On day four we found a pristine cellar hole, but unfortunately it only gave up a few artifacts including a thimble, a beat-up Indian Head, a small compact from the '40s, and a 1952 Vermont license plate. In the afternoon we went to another hole where Rick and I each recovered a large cent but not much else. By the end of the day, Dave would have to leave us for the rest of the hunt. He and Rick said their goodbyes, and we all promised to meet again in the fall.

On our next day out Rick and I went to an abandoned farm that I had received permission to detect. Unfortunately, it was surrounded by an electric fence, which makes the detecting a little challenging to say the least. There was only about a half-acre to search, but we decided to give it our best shot. I soon found a small, gold-plated antique ring near an old apple tree. In an area where children had once played we located a number of Tootsietoys from the '50s, along with an earlier doll's pewter cup and plate. Other finds included a 1902 Canadian large cent, a musket ramrod tip, a broken shoe buckle, and some very interesting buttons, including one with 13 stars on it which I believe to be a patriotic button from the Civil War period.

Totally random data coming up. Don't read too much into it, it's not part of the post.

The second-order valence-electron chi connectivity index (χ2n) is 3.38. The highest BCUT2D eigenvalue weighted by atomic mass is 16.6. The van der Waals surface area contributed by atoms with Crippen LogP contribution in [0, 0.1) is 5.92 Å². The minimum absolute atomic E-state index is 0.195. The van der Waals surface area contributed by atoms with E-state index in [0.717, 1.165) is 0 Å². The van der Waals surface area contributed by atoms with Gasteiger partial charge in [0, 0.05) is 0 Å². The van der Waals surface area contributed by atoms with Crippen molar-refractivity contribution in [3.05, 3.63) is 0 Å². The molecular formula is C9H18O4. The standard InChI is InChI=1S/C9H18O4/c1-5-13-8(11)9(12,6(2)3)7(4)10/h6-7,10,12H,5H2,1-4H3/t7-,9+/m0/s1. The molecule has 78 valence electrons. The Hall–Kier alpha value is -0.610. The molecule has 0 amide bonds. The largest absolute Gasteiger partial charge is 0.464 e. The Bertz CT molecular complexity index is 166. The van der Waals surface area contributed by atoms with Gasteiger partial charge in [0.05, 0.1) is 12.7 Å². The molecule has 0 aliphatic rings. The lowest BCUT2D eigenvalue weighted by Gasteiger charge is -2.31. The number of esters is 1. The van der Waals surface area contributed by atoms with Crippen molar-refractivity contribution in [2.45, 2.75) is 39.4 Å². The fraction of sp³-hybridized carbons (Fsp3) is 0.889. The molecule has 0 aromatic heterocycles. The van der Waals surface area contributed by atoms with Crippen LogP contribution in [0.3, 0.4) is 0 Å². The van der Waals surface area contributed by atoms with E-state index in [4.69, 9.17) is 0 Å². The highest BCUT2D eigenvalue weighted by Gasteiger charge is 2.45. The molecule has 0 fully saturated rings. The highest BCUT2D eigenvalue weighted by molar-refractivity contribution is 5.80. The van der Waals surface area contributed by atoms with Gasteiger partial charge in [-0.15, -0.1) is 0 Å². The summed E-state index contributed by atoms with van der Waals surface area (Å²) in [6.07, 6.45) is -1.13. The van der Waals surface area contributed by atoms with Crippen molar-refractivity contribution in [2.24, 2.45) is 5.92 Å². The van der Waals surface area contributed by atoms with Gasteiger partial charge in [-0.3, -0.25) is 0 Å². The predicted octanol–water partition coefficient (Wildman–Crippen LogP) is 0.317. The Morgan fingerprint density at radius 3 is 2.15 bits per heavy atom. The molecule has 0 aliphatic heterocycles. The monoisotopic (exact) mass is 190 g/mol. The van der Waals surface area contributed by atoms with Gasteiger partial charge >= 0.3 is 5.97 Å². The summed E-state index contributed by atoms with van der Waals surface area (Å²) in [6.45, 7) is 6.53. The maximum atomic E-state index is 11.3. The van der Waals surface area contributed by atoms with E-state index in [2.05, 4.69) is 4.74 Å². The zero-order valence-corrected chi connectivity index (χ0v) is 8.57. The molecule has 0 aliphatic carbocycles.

On our last full day we headed out to a field which was across the road from a site where we'd had some success a number of years ago. This was a new site to us, and I had been hesitant to search it at this time, due to the tall grass and swarms of black flies. Fortunately, the wind came up and made dealing with the flies a lot better. Almost immediately Rick yelled out from the lower half of the field. He had found an 1803 Spanish 1/2 real! Spanish silver is a rare find and one of our favorites, too.